According to fossil evidence, roses have existed for over 35 million years. Today there are approximately 150 species of roses throughout the northern hemisphere, stretching from as far north as Alaska to as far south as northern parts of Africa. Though roses can be started from seed, many roses today are hybrids that will not reproduce rosebushes like their parent plant. Instead, many rose growers propagate their roses through grafting. One of the most popular methods of grafting roses is called bud grafting.
Sharpen your grafting knife before attempting to graft roses. Grafting knives should be sharp enough to cut the woody rose canes without bruising them for successful grafting.
Time your budding for midsummer when the sap in your rose bushes is flowing, so that the grafted bud has a chance to heal onto the root stock.
Select bud stock canes that are succulent and disease-free with plump buds on the cane. The stem that you graft from should be on the exterior of the rose bush and should exhibit good growth. Avoid canes from the center of the rose bush. These canes will not produce good buds.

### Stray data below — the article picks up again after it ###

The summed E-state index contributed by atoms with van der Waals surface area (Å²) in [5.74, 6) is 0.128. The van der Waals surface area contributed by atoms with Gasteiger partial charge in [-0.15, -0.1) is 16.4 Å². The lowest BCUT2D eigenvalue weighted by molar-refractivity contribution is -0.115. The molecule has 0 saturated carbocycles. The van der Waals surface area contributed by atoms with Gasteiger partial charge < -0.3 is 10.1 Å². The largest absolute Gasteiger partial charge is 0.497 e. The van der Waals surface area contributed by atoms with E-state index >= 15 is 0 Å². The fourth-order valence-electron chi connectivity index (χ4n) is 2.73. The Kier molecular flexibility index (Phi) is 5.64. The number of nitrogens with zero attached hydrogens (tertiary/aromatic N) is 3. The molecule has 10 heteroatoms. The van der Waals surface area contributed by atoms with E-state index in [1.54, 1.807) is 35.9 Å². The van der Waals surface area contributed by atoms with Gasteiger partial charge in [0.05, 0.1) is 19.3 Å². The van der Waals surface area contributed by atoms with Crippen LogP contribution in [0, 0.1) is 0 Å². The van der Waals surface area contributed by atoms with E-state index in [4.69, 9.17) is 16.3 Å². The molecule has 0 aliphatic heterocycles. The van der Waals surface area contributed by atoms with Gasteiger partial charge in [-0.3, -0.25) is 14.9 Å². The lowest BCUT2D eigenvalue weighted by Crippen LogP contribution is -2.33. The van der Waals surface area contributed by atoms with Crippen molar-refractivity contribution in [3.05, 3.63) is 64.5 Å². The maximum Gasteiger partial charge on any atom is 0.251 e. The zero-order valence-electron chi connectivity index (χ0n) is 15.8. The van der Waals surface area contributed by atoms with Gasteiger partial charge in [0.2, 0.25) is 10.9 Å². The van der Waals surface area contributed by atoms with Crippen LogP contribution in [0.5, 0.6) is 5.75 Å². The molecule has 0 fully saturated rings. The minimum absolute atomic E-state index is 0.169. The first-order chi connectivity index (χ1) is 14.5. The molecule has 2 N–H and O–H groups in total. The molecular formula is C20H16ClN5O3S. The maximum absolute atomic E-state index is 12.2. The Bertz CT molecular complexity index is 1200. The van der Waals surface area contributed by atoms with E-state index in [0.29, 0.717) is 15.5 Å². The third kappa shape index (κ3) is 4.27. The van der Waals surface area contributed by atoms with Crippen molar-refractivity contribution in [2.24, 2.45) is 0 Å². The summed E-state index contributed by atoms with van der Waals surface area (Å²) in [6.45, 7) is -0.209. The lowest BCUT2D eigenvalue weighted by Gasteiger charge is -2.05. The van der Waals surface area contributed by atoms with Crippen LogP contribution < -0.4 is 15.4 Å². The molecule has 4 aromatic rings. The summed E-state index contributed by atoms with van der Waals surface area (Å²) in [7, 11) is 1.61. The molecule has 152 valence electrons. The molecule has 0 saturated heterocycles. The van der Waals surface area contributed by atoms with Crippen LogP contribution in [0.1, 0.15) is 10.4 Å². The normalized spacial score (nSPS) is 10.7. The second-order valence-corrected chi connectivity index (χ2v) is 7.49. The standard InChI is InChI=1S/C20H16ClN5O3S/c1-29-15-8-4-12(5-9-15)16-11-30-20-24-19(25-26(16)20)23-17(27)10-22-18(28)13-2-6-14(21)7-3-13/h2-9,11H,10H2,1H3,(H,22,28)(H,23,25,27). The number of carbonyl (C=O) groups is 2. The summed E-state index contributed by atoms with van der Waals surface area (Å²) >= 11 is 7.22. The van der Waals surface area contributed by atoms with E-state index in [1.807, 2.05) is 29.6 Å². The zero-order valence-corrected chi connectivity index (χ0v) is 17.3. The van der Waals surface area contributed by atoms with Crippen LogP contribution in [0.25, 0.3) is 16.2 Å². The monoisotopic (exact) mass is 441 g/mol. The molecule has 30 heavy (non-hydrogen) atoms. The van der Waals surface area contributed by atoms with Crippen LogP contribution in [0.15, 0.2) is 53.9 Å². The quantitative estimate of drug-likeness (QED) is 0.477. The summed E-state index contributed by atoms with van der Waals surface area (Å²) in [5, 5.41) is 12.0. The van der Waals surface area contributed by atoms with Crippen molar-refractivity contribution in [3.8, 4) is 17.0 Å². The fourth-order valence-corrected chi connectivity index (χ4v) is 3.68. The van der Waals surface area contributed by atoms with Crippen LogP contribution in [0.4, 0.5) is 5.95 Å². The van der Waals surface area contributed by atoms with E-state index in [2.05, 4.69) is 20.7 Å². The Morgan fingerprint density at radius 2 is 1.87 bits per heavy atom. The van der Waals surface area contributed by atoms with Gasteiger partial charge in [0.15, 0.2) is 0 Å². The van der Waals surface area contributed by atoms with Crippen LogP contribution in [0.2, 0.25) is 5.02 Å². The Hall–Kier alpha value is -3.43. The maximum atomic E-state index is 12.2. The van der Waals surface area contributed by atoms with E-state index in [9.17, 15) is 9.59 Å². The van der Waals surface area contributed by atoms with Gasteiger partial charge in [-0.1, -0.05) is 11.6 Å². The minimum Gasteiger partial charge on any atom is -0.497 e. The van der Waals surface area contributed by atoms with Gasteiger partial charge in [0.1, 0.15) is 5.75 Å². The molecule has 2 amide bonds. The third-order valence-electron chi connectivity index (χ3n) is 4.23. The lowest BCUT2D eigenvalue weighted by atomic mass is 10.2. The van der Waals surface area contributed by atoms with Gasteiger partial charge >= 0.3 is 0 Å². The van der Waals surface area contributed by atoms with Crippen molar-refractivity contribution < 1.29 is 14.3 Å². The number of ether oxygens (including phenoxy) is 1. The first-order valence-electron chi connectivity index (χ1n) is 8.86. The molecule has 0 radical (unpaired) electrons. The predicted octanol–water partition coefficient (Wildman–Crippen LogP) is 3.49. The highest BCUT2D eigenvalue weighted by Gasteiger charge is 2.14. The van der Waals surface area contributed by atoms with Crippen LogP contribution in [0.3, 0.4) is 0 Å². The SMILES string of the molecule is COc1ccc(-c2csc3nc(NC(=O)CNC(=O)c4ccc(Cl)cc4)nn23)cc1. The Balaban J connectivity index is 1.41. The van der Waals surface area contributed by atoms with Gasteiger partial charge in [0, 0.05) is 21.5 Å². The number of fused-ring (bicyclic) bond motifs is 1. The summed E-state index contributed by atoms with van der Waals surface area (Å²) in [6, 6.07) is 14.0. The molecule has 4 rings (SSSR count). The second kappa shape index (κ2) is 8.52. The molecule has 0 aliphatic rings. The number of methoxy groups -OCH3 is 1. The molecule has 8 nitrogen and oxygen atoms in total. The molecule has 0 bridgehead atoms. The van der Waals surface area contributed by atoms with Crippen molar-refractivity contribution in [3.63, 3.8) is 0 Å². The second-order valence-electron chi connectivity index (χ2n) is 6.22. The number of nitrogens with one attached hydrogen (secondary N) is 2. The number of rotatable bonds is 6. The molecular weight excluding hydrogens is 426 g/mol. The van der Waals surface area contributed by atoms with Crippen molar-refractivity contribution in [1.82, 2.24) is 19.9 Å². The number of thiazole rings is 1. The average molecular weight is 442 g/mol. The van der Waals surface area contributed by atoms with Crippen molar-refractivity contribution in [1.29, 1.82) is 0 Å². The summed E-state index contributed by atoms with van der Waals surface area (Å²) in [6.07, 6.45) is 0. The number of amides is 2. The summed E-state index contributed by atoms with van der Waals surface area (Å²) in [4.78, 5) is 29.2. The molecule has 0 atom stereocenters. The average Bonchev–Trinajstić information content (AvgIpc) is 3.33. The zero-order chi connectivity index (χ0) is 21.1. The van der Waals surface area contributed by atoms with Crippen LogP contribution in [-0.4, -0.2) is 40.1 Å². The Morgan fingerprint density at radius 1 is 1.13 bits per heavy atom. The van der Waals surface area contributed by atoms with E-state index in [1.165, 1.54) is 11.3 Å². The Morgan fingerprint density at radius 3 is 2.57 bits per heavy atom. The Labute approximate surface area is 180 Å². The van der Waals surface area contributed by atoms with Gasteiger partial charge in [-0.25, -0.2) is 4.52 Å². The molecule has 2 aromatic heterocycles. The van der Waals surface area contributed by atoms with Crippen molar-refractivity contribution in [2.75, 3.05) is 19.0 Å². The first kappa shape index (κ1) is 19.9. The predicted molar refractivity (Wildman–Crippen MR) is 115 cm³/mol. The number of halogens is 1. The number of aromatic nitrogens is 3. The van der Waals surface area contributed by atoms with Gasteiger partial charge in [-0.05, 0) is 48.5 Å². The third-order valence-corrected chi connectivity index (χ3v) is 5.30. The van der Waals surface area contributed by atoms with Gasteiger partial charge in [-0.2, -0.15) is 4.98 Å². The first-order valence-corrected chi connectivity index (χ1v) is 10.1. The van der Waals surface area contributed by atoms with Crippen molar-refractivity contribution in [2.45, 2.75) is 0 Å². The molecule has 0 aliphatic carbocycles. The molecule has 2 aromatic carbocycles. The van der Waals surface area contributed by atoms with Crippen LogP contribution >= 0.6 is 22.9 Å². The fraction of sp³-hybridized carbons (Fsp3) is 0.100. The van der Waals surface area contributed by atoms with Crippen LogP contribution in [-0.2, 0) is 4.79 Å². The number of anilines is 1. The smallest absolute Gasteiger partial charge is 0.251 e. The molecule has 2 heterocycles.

Position the grafting knife 3/4 of an inch below the bud. The blade should be pointed upward and tilted back toward the cane at a 45 degree angle.
Drag your knife upward and into the cane behind the bud; continue to drag the knife upward, and slice into the cane until you reach a point 1/2 inch above the bud.
Rotate your knife blade outward and cut straight out of the cane. The bud and a shield-shaped chip should pop easily out from the cane.
Place the shield-shaped bud in a sandwich bag along with 1 tbsp. of water. It is important to never let your bud dry out.
Select a point in the rootstock where a leaf emerges from the cane (the node). This is where a bud can attach itself to a new cane most easily.
On the opposite side of the cane from the leaf sprout, make a vertical slit in the bark that is about as long as your bud shield. Cut deeply enough to slice through the outer layer of bark in the plant, but not so deeply that you slice through the inner layer (the cambium).
Make a second cut perpendicular to the first cut at the top of the slice to form a T shape. Peel each flap of bark from your cut away from the cambium layer gently.
Place the bud against the cambium layer with the point side down and the flat side up. Close the flaps over the cambium layer, and wrap the cane around the top and bottom of the bud with polyetheline grafting tape. The poly tape will hold the layers in place, while at the same time preventing the bud from drying out.
Prune away the cane over the graft once the bud heals into the root stock.